“Sing and make music in your heart to the Lord.”
Ephesians 5: 19
Choices are always before us. Growing up as a child I didn’t get a choice what kind of music I could listen to. Since there wasn’t anything like contemporary Christian radio at that time, our radio was often filled with the sound of silence.
Today we have set before us a multitude of music choices. Some are great while others are well…not so great for our kids. As a parent I must ask myself how much of this culture should I allow my children to be exposed to. I am sure that’s a question we all wrestle with every day. Music is important to kids and how we respond to it can make all the difference.
Five years ago, I became part of a blended family. One thing that I loved was that they all enjoyed music. Their mother had given them a good foundation since they were small. Laura and the boys enjoyed music that had a great sound and uplifted the Lord in their lives.
Then the teenage years were upon us. When our oldest threw out his Christian CD’S (whenever he had a fight with his mom) we felt as though he was rejecting the Lord. His younger brother followed suit and soon we felt both had turned their back on Godly music. This was very disheartening, and Laura and I felt like we had lost the boys to the influences of the world.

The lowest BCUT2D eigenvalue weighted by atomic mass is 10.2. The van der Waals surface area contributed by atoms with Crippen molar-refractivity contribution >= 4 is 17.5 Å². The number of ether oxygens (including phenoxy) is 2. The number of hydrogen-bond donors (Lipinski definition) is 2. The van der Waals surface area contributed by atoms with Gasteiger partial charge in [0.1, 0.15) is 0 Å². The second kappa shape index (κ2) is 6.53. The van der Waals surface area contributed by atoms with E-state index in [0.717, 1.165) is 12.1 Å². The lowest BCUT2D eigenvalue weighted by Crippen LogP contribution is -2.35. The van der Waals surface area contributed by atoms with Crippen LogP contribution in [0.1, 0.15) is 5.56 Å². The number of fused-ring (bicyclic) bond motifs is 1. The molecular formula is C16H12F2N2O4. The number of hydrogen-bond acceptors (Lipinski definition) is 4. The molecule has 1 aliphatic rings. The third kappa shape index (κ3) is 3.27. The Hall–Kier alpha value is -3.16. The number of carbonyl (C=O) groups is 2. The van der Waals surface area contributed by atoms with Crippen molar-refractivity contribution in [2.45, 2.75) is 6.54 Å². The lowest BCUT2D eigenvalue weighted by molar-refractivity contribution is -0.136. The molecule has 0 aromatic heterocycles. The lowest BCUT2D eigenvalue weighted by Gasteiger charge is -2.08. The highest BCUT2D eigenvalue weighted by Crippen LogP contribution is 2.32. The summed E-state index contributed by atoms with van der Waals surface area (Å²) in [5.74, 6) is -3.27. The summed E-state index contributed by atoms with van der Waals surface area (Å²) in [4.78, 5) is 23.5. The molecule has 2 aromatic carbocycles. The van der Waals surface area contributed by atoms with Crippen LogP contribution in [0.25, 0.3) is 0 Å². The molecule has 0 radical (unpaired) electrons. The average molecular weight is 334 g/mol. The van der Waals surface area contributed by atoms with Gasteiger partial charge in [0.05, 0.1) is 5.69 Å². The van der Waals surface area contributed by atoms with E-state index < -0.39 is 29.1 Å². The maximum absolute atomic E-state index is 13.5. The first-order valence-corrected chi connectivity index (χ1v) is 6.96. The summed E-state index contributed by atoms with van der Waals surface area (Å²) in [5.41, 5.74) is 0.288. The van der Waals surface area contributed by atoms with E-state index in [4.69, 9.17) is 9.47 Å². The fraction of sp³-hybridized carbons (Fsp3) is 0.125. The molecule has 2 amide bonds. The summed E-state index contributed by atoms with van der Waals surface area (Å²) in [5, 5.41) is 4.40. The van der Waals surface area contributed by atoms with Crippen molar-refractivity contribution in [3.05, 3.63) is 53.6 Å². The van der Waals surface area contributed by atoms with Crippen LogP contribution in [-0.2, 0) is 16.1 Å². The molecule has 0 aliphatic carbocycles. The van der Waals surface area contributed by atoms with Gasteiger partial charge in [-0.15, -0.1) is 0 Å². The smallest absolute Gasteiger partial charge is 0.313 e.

My wife is a lot savvier in the area of “musical expression” as it were. I had strict music guidelines as a child while my wife came from the opposite side of the coin. Her parents allowed her sister, brother, and she to listen to whatever they pleased. So there had to be a happy medium somewhere in between when it came to our kids’ musical boundaries.
The biggest frustrations came when we had Christian music on, and the boys would complain and slip on their earphones. We wanted to interact with them and not have them retreat. Laura wanted to know what the boys were listening to and use it as a way to reach them. She began by getting the names of the artists and songs. Then she was able to get the lyrics off the internet. This gave us an idea what they were listening to. Some of it surprised us in a good way while some was a REAL surprise we needed to address.
Laura began an “exchange program” as it were. We would allow equal access time to the radio while we were all together in the car. Being an active family, this is where we spend a lot of time together. So, this seemed like to perfect place to start. It’s not that we enjoy their music but, we love them. We prayed that we would have wisdom, discretion, and doors to talk to them about what came out of that radio, both Christian and secular. For any program to work you have to set down guidelines. Here’s where we started.
( See part 2 for for the rest of the story.)